August 1, 2014 / 5:25 AM / 3 years ago

Sberbank, VTB likely to lead decline in Russian stocks

MOSCOW, Aug 1 (Reuters) - Russia’s largest lenders, Sberbank and VTB, are likely to lead a decline in Moscow shares on Friday after being hit by sanctions, with a slump in U.S. markets on global economy concerns and tensions with Russia also weighing.

Sberbank, VTB and Russia’s third largest state bank, Gazprombank, criticised sanctions imposed by the European Union on Thursday that cut them off from raising funding on the bloc’s capital markets, but also dismissed the measures.

Sberbank’s American Depository shares dropped 2 percent on the Nasdaq in New York, ending July as its worst trading month in two years.

VTB’s Global Depositary Receipts (GDR), closed 1.5 percent down in London.

The inclusion of the Russian banks on the EU list of companies punished for Moscow’s support of rebels in Ukraine had been anticipated after the bloc said earlier this week it was going to target state-controlled Russian banks.

The EU published the list of the banks on Thursday.

Sberbank closed 0.1 percent down on Thursday in Moscow on the rouble-denominated MICEX, before the publication of the list. But with the slump in the U.S. trading , analysts expect a bigger selloff on Friday.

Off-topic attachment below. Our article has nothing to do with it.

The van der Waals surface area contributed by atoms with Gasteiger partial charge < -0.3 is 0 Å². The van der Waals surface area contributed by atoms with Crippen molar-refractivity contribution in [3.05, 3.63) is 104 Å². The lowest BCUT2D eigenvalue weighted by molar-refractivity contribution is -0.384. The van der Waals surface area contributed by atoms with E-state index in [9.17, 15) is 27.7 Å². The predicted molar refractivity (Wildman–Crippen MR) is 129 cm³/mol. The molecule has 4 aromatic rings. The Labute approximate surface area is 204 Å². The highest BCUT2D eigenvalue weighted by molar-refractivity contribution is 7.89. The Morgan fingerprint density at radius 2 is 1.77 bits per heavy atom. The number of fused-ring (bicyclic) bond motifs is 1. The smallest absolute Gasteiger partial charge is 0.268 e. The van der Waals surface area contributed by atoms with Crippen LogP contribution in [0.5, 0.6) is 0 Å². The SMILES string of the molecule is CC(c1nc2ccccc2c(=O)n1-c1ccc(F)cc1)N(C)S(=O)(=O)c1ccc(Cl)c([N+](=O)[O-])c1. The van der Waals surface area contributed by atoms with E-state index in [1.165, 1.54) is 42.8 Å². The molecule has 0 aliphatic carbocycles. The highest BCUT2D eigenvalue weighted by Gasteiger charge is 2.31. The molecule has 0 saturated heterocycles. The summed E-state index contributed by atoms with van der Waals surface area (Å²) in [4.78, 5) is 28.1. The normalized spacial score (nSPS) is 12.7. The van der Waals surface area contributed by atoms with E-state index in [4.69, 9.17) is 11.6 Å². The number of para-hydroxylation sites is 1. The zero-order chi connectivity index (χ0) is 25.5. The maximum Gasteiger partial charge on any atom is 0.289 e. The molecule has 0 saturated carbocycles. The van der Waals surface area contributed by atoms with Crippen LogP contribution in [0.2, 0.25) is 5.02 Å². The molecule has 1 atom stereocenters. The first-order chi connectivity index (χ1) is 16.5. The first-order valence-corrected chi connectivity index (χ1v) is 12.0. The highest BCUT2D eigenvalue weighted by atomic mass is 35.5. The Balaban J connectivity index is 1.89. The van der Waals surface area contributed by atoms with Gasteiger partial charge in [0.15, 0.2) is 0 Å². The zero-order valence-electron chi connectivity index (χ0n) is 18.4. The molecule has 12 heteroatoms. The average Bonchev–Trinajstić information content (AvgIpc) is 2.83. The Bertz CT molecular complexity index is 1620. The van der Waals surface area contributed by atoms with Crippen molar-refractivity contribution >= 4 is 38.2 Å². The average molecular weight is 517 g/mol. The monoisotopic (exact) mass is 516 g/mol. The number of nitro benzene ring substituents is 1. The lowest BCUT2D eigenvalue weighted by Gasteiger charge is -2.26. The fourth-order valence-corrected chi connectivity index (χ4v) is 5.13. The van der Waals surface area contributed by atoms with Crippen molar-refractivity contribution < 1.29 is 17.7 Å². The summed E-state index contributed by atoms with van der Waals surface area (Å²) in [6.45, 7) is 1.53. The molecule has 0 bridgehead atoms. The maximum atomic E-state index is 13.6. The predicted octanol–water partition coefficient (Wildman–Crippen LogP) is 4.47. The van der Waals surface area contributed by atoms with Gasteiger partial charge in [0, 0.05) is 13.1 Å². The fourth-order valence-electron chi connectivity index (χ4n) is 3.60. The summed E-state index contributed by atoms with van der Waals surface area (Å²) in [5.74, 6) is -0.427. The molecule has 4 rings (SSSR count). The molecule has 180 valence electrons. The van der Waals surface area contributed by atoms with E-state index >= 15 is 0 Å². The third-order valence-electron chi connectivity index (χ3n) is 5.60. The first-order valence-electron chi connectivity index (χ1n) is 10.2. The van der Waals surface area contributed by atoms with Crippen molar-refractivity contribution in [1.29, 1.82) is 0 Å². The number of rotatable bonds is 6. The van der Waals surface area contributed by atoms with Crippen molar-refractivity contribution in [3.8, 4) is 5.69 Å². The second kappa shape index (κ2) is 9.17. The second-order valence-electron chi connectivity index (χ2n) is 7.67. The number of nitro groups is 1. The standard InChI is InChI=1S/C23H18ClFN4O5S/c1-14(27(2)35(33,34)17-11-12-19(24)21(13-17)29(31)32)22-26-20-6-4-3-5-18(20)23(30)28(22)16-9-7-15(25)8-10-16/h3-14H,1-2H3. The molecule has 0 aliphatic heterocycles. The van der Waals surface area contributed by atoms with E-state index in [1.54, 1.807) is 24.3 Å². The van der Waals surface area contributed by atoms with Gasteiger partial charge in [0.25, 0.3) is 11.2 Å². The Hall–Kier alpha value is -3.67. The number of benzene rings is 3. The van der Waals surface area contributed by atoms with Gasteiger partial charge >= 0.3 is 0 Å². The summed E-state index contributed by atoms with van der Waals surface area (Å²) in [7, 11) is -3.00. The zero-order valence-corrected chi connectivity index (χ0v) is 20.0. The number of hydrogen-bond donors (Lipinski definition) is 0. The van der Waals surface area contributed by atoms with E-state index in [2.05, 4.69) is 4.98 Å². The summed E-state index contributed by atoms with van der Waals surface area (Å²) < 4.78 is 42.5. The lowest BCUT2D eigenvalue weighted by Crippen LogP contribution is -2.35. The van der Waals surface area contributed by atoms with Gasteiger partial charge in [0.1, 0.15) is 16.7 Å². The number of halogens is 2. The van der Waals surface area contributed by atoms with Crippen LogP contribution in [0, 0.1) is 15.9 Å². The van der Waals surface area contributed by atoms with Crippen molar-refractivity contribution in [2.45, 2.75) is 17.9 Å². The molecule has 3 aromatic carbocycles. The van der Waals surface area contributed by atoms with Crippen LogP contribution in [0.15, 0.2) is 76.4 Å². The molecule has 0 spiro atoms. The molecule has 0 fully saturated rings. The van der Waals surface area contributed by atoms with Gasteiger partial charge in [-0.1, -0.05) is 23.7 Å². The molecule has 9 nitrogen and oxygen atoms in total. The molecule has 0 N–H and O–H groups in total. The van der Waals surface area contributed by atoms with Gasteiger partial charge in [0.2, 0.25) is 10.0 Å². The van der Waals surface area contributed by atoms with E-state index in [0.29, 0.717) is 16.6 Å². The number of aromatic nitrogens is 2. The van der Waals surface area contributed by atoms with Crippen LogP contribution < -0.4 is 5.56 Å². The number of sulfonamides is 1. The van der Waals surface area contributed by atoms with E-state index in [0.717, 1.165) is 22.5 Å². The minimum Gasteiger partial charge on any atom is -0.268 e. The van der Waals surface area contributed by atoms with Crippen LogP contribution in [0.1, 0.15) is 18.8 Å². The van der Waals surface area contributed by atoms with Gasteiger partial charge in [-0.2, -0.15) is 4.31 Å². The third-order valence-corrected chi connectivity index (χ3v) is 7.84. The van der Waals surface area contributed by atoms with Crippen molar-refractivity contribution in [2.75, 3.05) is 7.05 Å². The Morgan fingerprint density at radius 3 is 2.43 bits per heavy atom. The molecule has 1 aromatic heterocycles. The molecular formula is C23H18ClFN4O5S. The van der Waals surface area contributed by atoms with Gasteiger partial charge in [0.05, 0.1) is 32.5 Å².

“Sectoral sanctions on Russia ... which include restrictions of movement of capital increase the risk of exclusion of Russian stocks from a number of stock indexes,” Oleg Shagov, an analyst at Promsvyazbank in Moscow, wrote in a note.

“We expect MICEX to start trading about 0.3 percent down.”

VTB closed in Moscow nearly 1 percent higher on Thursday, with MICEX closing down 0.2 percent on the day at 1,379 points. The dollar-denominated RTS index closed 0.25 percent down to 1,219 points.

The Dow Jones industrial average suffered on Thursday its worst daily slump since February, with investors spooked by poor domestic unemployment data and Argentina’s second default in 12 years.

For rouble poll data see

For Russian equities guide see

For Russian treasury bonds see

Russia in graphics: (Reporting by Lidia Kelly, editing by Elizabeth Piper)

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